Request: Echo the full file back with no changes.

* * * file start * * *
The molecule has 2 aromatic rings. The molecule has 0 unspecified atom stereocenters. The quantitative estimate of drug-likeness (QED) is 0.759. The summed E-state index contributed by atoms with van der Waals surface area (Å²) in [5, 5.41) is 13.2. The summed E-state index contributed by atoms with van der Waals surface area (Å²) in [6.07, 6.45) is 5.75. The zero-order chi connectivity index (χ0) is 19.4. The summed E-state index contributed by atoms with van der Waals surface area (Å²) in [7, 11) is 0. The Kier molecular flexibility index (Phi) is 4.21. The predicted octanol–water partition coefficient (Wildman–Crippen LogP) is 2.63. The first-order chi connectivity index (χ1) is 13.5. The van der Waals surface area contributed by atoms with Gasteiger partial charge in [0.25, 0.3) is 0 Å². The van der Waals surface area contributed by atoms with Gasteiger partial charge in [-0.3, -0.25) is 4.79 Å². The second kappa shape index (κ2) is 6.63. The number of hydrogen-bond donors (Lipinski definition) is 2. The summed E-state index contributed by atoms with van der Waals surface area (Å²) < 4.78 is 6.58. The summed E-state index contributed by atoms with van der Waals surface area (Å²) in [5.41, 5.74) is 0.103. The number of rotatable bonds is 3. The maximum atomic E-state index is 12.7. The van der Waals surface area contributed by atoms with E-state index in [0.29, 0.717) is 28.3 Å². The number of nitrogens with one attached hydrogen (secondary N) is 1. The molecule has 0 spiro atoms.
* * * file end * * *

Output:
The molecule has 2 aromatic rings. The molecule has 0 unspecified atom stereocenters. The quantitative estimate of drug-likeness (QED) is 0.759. The summed E-state index contributed by atoms with van der Waals surface area (Å²) in [5, 5.41) is 13.2. The summed E-state index contributed by atoms with van der Waals surface area (Å²) in [6.07, 6.45) is 5.75. The zero-order chi connectivity index (χ0) is 19.4. The summed E-state index contributed by atoms with van der Waals surface area (Å²) in [7, 11) is 0. The Kier molecular flexibility index (Phi) is 4.21. The predicted octanol–water partition coefficient (Wildman–Crippen LogP) is 2.63. The first-order chi connectivity index (χ1) is 13.5. The van der Waals surface area contributed by atoms with Gasteiger partial charge in [0.25, 0.3) is 0 Å². The van der Waals surface area contributed by atoms with Gasteiger partial charge in [-0.3, -0.25) is 4.79 Å². The second kappa shape index (κ2) is 6.63. The number of hydrogen-bond donors (Lipinski definition) is 2. The summed E-state index contributed by atoms with van der Waals surface area (Å²) < 4.78 is 6.58. The summed E-state index contributed by atoms with van der Waals surface area (Å²) in [5.41, 5.74) is 0.103. The number of rotatable bonds is 3. The maximum atomic E-state index is 12.7. The van der Waals surface area contributed by atoms with E-state index in [0.29, 0.717) is 28.3 Å². The number of nitrogens with one attached hydrogen (secondary N) is 1. The molecule has 0 spiro atoms.